Companies with few IT resources that need to meet the SOX deadline -- and those with similar compliance needs -- should learn best practices for choosing and implementing the appropriate data retention systems, experts suggest.
Jim Van Orden, executive director of the Information Technology Solution Providers Alliance (ITSPA), a nonprofit organization based in Dallas, said it is important that SMBs find the right help because contract and document management systems are plentiful and can cost anywhere from $50,000 to $500,000.
"Sometimes banks and other institutions hold [private SMBs] to the same kinds of processes that are required by SOX," said Van Orden, whose organization is funded by grants from Hewlett-Packard Co. and other Fortune 500 companies. "Even a very small business might be required to do effective financial data collecting."
SOX was enacted in response to high-profile corporate financial scandals at companies like Enron Corp. and WorldCom Inc. It's designed to protect shareholders and the general public from accounting errors and fraudulent accounting practices.
The act also states that public companies -- or private firms with public debt -- must save all business and electronic records and electronic messages for at least five years. Companies failing to comply with SOX risk fines, their executives could be jailed or both.
Section 404 of SOX requires managers of registered companies to prove that their firms have established and maintained internal controls over financial reporting. Midsized businesses with a market capitalization of more than $75 million must comply by Nov. 15, and companies under this amount have until July 15, 2005.
According to the Boston-based Yankee Group's 2003 SMB Applications and Web Survey, only 5% to 16% of SMBs planned to upgrade or purchase software because of their need to comply with SOX.
While SOX didn't appear to be a major concern for SMBs last year, Yankee senior analyst Steve Hilton said awareness of compliance issues is growing as a result of other laws that call for data retention. Those laws include the Gramm-Leach-Bliley Act, which protects consumers' financial information, and the Health Insurance Portability and Accountability Act, which provides for strict security protection of patient or employee health information.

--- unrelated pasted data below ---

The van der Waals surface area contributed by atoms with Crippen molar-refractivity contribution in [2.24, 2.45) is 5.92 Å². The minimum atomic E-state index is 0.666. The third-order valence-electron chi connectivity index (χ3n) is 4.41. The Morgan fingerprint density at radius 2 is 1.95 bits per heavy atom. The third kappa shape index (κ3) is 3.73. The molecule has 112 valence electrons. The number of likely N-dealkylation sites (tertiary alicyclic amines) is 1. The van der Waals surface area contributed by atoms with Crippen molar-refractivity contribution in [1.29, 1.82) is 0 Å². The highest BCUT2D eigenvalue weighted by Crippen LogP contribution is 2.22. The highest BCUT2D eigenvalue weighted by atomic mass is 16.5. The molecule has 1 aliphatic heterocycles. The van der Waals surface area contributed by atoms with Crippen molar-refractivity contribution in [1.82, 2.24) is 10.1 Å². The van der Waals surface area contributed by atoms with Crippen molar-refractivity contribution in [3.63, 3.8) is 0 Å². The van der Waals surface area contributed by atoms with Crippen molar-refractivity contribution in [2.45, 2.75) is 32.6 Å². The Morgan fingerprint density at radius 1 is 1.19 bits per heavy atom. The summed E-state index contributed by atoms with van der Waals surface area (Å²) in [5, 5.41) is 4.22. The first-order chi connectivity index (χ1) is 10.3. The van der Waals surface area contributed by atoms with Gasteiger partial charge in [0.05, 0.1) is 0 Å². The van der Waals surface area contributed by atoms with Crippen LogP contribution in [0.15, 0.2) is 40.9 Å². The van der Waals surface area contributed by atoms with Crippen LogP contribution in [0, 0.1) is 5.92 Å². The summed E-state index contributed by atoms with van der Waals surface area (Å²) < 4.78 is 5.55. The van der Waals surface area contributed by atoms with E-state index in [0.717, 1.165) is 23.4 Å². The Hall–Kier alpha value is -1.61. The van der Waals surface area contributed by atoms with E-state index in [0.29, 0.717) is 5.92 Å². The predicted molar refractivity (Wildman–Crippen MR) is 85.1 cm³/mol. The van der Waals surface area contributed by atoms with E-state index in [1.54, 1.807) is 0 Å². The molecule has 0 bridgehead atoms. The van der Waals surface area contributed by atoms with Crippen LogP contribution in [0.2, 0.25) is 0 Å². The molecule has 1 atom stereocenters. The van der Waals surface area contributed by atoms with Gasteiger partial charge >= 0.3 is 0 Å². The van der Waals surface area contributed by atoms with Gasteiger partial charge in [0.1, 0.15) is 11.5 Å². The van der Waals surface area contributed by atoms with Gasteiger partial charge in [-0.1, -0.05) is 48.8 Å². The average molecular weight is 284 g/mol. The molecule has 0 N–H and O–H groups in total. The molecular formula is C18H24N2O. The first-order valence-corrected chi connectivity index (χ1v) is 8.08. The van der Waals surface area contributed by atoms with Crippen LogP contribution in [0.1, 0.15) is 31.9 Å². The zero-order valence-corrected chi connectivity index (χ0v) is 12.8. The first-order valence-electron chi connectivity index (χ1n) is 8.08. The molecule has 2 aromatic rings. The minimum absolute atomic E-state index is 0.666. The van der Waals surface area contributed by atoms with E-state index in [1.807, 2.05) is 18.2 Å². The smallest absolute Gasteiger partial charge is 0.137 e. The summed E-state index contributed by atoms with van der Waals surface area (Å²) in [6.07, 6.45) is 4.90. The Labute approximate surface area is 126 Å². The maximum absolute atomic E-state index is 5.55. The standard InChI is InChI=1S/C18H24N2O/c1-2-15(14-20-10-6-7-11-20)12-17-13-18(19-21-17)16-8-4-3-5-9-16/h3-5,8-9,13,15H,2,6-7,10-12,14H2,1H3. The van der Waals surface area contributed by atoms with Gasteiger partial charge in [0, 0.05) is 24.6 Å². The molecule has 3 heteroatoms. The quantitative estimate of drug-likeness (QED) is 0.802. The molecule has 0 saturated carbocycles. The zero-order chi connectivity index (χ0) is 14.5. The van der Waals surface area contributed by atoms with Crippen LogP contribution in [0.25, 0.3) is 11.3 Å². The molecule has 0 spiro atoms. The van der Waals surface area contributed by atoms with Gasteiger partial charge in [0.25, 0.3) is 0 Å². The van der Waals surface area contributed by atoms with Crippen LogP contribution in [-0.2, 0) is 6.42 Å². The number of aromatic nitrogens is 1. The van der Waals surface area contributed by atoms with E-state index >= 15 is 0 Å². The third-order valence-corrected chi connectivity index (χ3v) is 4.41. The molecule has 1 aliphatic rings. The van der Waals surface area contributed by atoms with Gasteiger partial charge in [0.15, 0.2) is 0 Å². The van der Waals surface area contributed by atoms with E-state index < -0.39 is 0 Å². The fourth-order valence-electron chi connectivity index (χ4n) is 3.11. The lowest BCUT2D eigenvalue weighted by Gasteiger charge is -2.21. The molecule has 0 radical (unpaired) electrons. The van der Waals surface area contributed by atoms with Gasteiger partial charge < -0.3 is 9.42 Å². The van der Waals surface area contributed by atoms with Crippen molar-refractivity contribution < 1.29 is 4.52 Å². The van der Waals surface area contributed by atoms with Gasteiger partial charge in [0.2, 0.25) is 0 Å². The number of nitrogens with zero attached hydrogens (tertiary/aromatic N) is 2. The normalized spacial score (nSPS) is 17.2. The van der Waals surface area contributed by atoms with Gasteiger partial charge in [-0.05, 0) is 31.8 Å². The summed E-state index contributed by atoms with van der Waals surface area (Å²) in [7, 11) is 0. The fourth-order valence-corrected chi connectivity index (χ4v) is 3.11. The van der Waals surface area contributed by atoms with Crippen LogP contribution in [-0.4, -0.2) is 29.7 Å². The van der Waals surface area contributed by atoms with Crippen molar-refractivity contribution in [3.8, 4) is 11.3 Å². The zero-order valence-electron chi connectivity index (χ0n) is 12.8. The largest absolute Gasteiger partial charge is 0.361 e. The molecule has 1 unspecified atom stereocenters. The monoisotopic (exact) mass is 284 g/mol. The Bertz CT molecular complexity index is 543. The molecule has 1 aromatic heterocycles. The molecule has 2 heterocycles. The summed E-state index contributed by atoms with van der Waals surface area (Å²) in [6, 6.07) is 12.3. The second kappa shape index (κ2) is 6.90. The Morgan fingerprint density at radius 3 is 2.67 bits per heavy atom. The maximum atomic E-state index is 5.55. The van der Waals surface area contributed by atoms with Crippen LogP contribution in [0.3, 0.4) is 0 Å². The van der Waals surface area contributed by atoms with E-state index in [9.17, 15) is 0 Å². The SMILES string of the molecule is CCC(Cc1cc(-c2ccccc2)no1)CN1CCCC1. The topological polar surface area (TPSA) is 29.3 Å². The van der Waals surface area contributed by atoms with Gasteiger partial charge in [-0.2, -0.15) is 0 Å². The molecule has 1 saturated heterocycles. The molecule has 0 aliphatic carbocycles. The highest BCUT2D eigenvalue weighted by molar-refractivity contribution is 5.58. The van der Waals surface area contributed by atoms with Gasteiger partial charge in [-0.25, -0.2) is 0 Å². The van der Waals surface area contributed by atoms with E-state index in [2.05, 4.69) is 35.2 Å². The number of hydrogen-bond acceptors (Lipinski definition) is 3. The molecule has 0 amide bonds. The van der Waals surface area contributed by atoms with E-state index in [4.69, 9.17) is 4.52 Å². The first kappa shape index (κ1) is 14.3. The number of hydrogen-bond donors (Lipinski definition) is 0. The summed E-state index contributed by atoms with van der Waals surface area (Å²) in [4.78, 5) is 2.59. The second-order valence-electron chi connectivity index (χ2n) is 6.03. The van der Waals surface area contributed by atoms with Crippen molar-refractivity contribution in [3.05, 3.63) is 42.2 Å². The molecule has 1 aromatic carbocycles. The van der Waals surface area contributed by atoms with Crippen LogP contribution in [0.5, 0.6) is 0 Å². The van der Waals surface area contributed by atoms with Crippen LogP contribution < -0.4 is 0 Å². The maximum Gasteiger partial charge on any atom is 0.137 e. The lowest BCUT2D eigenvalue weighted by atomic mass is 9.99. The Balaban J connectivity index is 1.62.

Still other SMBs face compliance issues as a result of industry-specific regulations.
For example, Great Lakes Gas Transmission Co. in Troy, Mich., deals with compliance issues almost daily. The gas pipeline company, which has about 200 employees, including four IT staffers, is highly regulated by the Federal Energy Regulatory Commission and the U.S. Department of Transportation.
Katie Held, a senior network support specialist with Great Lakes Gas Transmission, said keys to running at optimum compliance levels include ensuring that all computer hardware is up to date, that backups are run regularly and, perhaps most importantly, that all applications are deployed properly.
Those guidelines go a long way toward ensuring efficient compliance with regulations and the security of stored data, Held said.
"I have to be kind of a wicked witch with some of these people that want to install an application five times," Held said. "Don't be afraid to follow the documentation and the legal requirements of your software."
Developing a compliance plan
The ITSPA suggests that companies setting out to comply with SOX and other regulations start by defining the compliance needs. The organization said financial and IT auditors can assist in this task.
When looking at vendors of compliance products and services, it's best to find one that can develop an overall compliance strategy for your company, according to the ITSPA. This strategy should cover software and the company-wide processes involved in ensuring compliance.
The ITSPA also recommends that SMBs consider buying a contract management system. The organization said dozens of software packages are available that can help SMBs stay on top of contract compliance and controls. Some of these products contain SOX assessment tools.
Companies that need to comply with SOX should also consider appointing a compliance officer. The ITSPA said this person should be the main source for both financial and non-financial data and should form a committee consisting of the chief information officer, the CEO and the chief financial officer.
Next, write a company-wide compliance plan and make sure that all employees understand the compliance requirements.
"Everyone has to be involved," Van Orden said.
For security purposes, Van Orden added that it's important to remove older computers and update old operating systems.
"If [your computer hardware] predates Y2K, for instance, you're very vulnerable to security breaches," Van Orden said. "We recommend that they update or refresh desktops and PCs regularly."